Knowing that a coworker is stealing puts you in an awkward position, whether he's stealing company property, money or someone else's ideas. You don’t want to cause trouble, but you also don’t want to stand by as someone cheats the company or a colleague, or breaks the law. Your coworker's behavior could hurt you and the company, in addition to costing him his job or leading to legal consequences. By confronting him, you might defuse the situation and prevent further problems.
Say Something ASAP
The longer the situation continues, the worse the potential consequences for your colleague, the company and possibly even you. If you know about a colleague’s theft and don’t inform management, the company might fire you for withholding this information. As soon as you’re sure that your colleague is stealing from the company, approach him and emphasize the urgency of the situation. Tell him that if he stops now and immediately informs management, he’ll face far less serious consequences than if the matter comes to light later.
Focus on the Problem
Don't confront your colleague in a way that is judgmental or makes him feel as if he is under attack. Whenever possible, discuss specific incidents instead of implying that the behavior is habitual or that the offenses are part of the person’s character. For example, if you call him a thief he’s more likely to get defensive. Instead, focus on a specific incident and why his behavior was harmful. For example, tell him that when he took credit for your idea it undermined your credibility in the eyes of an important client.
Meet With Him Privately
Difficult conversations are usually best handled face-to-face, not in an email exchange or phone call. The other person could misinterpret your words, and the exchange could feel impersonal. Instead, ask to meet with your colleague face-to-face in a private setting. Meeting in person gives you both the opportunity to share your side of the story. Instead of accusing him of stealing, ask him questions and make it clear you want to understand what’s going on. For example, ask him if he forgot that you were the one who pitched the idea for the new slogan that your boss is so excited about.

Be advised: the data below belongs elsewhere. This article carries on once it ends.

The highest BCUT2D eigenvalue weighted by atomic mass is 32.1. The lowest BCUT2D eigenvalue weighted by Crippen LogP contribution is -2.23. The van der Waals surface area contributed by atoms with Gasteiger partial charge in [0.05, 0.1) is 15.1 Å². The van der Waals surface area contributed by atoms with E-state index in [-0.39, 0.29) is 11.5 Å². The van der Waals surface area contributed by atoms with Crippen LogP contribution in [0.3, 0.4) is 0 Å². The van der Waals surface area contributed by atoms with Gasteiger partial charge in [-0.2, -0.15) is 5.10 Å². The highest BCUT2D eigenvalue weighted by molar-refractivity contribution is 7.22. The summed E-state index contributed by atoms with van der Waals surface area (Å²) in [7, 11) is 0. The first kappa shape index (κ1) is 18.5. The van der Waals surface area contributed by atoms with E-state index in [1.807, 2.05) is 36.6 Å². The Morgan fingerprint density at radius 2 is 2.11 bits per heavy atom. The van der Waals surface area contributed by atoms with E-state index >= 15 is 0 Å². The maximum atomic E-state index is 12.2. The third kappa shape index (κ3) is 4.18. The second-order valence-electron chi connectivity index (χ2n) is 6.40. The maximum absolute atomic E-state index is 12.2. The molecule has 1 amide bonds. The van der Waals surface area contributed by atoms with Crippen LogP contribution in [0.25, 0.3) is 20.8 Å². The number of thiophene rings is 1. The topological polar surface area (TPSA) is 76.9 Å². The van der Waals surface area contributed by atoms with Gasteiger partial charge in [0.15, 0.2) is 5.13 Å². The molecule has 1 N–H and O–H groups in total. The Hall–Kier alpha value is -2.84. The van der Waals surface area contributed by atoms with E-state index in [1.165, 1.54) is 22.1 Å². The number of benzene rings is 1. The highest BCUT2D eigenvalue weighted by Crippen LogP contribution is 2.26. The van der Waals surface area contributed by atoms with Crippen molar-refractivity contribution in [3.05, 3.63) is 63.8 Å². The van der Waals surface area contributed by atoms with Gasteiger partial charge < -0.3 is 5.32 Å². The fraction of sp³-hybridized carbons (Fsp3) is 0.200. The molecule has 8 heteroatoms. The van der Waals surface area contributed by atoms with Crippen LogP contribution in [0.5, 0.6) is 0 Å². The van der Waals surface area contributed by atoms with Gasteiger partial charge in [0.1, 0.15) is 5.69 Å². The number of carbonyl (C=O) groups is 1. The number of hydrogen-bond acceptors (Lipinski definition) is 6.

Pick Your Battles
In the case of major theft, such as embezzlement, you’ll need to go to company management if you can’t persuade your colleague to own up to his misdeeds. If he’s stealing office supplies from your desk, however, it’s in your best interest to resolve the situation without the intervention of management. On the Ask A Manager site, career coach Alison Green advises being direct with a coworker who is stealing. If the colleague steals supplies from your desk, for example, tell him something like “Please ask me before taking things from desk. I need them and if they’re not there it could interfere with my work.”
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